DOJ ends tax probe of Mighty
The fate of the top executives of homegrown cigarette maker Mighty Corp. would be known in the next few weeks as the Department of Justice (DOJ) concluded on Tuesday the preliminary probe on the P9.6-billion tax evasion case filed against them by the Bureau of Internal Revenue (BIR).
The case was one of the three criminal complaints brought by the BIR against the senior officials of the Bulacan-based cigarette firm for allegedly using spurious tax stamps on Mighty’s products to avoid payment of correct excise taxes.
Senior Assistant State Prosecutor Sebastian Caponong, the head of the DOJ panel handling the case, received the rejoinder affidavits of Mighty owner Alexander Wongchuking, president Edilberto Adan, vice president Oscar Barrientos and treasurer Ernesto Victa before terminating the hearing.
Caponong promptly denied the request of the lawyers of the BIR and Mighty seeking permission to file their respective memorandum reiterating their legal arguments as he told them that the case would be submitted for resolution.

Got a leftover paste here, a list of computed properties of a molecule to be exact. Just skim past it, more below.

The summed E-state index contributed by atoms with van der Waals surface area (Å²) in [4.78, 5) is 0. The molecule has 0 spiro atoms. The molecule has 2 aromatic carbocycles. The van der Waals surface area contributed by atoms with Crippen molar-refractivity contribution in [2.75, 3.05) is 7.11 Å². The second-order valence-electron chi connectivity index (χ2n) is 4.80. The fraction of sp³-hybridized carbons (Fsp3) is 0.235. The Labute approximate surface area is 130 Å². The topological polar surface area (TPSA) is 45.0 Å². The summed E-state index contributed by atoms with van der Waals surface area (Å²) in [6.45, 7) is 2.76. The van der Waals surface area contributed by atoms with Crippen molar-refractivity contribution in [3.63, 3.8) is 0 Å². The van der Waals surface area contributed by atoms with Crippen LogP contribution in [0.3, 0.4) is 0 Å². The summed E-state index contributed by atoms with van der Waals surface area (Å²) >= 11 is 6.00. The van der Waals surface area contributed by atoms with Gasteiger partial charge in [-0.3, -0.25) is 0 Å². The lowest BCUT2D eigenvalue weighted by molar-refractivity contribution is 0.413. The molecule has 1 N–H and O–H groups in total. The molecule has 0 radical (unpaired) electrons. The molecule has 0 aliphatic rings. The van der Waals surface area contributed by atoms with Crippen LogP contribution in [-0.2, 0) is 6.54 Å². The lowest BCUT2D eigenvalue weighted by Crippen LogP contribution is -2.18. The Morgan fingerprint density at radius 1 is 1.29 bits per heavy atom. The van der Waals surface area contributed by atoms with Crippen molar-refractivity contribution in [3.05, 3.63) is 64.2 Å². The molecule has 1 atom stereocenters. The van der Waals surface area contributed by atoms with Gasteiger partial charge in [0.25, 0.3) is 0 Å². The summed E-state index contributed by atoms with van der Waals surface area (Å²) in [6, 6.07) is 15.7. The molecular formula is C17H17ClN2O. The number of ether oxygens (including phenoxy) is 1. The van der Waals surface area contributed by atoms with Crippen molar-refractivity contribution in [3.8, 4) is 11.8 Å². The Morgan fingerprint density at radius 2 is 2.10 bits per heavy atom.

“The filing of memorandum is discretionary on our part. As of now, we feel that we can resolve the case even if you don’t file a memorandum,” the state prosecutor said.
In their separate rejoinders, Wongchuking and his coaccused maintained their claim of innocence as they denied violating Republic Act No. 8424, or the National Internal Revenue Code of 1997, which prohibits the “possession of articles subject to excise tax without payment of the tax, and false, counterfeit, restored or altered stamps.”
They also asked the three-member DOJ panel of prosecutors to dismiss the case for lack of probable cause.
Meanwhile, Caponong said the DOJ would conduct on June 8 the separate preliminary investigation on the second criminal case against the Mighty officials involving their alleged failure to pay P26.93 billion in excise taxes.
Last week, the BIR brought a third criminal complaint against Wongchuking et al., this time for their alleged failure to pay P1.39 billion in excise taxes.
“Without the appropriate motion, we will treat these cases as two separate cases,” Caponong said.
A BIR representative said the tax bureau would oppose any move to merge the criminal complaints against the senior officials of Mighty.
Justice Secretary Vitaliano Aguirre II earlier said he would order a consolidation of the complaints since they involved similar facts and legal issues.
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